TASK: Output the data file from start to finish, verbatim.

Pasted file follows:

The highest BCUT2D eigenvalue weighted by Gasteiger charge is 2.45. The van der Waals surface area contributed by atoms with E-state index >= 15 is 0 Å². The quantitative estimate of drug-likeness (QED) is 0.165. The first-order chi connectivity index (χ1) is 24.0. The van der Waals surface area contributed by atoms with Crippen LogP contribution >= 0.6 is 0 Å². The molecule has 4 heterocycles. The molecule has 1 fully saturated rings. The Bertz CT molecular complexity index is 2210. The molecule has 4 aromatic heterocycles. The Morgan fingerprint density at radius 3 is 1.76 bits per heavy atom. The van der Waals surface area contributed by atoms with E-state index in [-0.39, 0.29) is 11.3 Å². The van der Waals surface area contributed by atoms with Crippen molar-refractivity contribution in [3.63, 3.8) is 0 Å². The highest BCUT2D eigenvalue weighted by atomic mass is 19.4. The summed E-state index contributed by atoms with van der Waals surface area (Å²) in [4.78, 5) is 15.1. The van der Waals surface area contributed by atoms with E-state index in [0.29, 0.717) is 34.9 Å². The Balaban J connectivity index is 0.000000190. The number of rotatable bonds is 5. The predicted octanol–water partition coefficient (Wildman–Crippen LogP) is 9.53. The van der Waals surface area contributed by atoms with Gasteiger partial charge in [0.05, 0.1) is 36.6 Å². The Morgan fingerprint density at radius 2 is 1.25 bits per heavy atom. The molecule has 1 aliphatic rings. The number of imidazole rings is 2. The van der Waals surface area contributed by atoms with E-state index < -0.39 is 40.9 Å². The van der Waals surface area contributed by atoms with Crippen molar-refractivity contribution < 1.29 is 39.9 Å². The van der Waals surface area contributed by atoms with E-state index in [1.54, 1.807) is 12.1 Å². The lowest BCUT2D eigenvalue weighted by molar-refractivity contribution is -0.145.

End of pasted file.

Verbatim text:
The highest BCUT2D eigenvalue weighted by Gasteiger charge is 2.45. The van der Waals surface area contributed by atoms with E-state index >= 15 is 0 Å². The quantitative estimate of drug-likeness (QED) is 0.165. The first-order chi connectivity index (χ1) is 24.0. The van der Waals surface area contributed by atoms with Crippen LogP contribution >= 0.6 is 0 Å². The molecule has 4 heterocycles. The molecule has 1 fully saturated rings. The Bertz CT molecular complexity index is 2210. The molecule has 4 aromatic heterocycles. The Morgan fingerprint density at radius 3 is 1.76 bits per heavy atom. The van der Waals surface area contributed by atoms with E-state index in [-0.39, 0.29) is 11.3 Å². The van der Waals surface area contributed by atoms with Crippen molar-refractivity contribution in [3.63, 3.8) is 0 Å². The highest BCUT2D eigenvalue weighted by atomic mass is 19.4. The summed E-state index contributed by atoms with van der Waals surface area (Å²) in [4.78, 5) is 15.1. The van der Waals surface area contributed by atoms with E-state index in [0.29, 0.717) is 34.9 Å². The Balaban J connectivity index is 0.000000190. The number of rotatable bonds is 5. The predicted octanol–water partition coefficient (Wildman–Crippen LogP) is 9.53. The van der Waals surface area contributed by atoms with Gasteiger partial charge in [0.05, 0.1) is 36.6 Å². The Morgan fingerprint density at radius 2 is 1.25 bits per heavy atom. The molecule has 1 aliphatic rings. The number of imidazole rings is 2. The van der Waals surface area contributed by atoms with E-state index < -0.39 is 40.9 Å². The van der Waals surface area contributed by atoms with Crippen molar-refractivity contribution < 1.29 is 39.9 Å². The van der Waals surface area contributed by atoms with E-state index in [1.54, 1.807) is 12.1 Å². The lowest BCUT2D eigenvalue weighted by molar-refractivity contribution is -0.145.